Still with loan downgrades seen accelerating, there’s a limit to the rebound. The floating-rate nature of the debt also means borrowers’ interest costs rose last year alongside central bank rate hikes, spurring the likes of Vanguard to steer away from weaker parts of the asset class.
“The rally we’ve seen in the loan market is mainly driven by technicals, such as loan repayments and CLOs ramping up. But we expect loan prices to soften through mid year,” said Dave Preston, head of structured credit research at AGL Credit Management LP. “We are still seeing downgrades and given the recession outlook, we remain cautious.”
Elsewhere in credit markets:
Mauser Packaging Solutions Holding Co. kicked off a $3.5 billion sale of junk bonds and leveraged loans on Wednesday to refinance debt, becoming the latest company to ride a rally in credit markets to push out upcoming maturities.
- Thrift-store chain operator Savers LLC will market a $500 million, payout-backing bond issue through Thursday. The transaction is testing the renewed risk appetite in the junk bond market, which has seen a recent surge in sales.
- Premier Brands Group, the entity that emerged from the bankruptcy of Nine West Holdings, is seeking lender permission to boost the size of its asset-based loan and extend maturities on its debt, according to people with knowledge of the matter
- The release of Americanas SA’s list of almost 8,000 creditors filed overnight with a Brazilian court as part of its bankruptcy protection is adding to confusion around the retailer’s downfall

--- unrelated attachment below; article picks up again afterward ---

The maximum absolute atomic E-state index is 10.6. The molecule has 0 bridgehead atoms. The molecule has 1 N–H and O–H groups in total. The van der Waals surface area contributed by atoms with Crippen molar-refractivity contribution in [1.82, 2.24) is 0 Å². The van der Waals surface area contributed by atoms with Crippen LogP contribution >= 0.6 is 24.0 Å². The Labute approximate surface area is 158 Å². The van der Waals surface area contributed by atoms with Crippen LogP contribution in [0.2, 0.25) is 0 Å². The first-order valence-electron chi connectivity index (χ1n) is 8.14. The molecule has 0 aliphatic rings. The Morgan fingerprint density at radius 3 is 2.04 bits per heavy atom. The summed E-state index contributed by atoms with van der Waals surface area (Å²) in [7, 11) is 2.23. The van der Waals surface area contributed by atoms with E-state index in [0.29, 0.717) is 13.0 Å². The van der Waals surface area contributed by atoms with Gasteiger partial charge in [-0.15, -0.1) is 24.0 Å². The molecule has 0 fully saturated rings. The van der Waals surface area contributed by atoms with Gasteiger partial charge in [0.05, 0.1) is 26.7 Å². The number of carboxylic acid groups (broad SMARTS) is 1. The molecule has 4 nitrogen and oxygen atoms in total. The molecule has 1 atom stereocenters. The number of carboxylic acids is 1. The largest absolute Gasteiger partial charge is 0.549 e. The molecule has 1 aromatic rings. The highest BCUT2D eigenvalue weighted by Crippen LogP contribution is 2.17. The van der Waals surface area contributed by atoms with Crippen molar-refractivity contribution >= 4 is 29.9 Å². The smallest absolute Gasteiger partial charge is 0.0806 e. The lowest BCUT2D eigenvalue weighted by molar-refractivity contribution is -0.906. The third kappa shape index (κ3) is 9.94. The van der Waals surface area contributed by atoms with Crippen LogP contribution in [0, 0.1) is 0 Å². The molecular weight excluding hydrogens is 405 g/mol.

- January’s sales of asset backed securities have already surpassed issuance at this time last year, with new issue supply standing at $17.3 billion
- For deal updates, click here for the New Issue Monitor
- For more, click here for the Credit Daybook Americas
Bumper deals from public sector borrowers drove over €23 billion of issuance in Europe’s primary bond market on Wednesday.
- Supermarket group Asda’s bondholders are demanding more details about a mooted takeover of EG Group Ltd.’s UK petrol operations, a deal that would saddle the grocer with more debt and could lead to ratings downgrades
- Supply of hybrid bonds — subordinated notes that combine elements of debt and equity — is already running at more than twice last year’s pace with $5.3 billion priced so far this month
Shares in Adani Group companies lost $12 billion in market value after US investor Hindenburg Research said it was shorting the conglomerate’s stocks and accused firms owned by Asia’s richest person of “brazen” market manipulation and accounting fraud.
- India’s maiden sovereign green bond issuance fetched a better-than-expected yield as the government takes baby steps to raise funds for its transition to cleaner energy
- Ineos is lining up a $650 million loan to bank its acquisition of a 50% stake in Shanghai SECCO Petrochemical
- The deal was underwritten by at least two banks and will have dollar and yuan tranches
- Ineos and Sinopec announced in December that they have completed the acquisition, and also established a 50:50 joint venture for Acrylonitrile Butadiene Styrene
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Read more articles by Olivia Raimonde, Carmen Arroyo, Claire Ruckin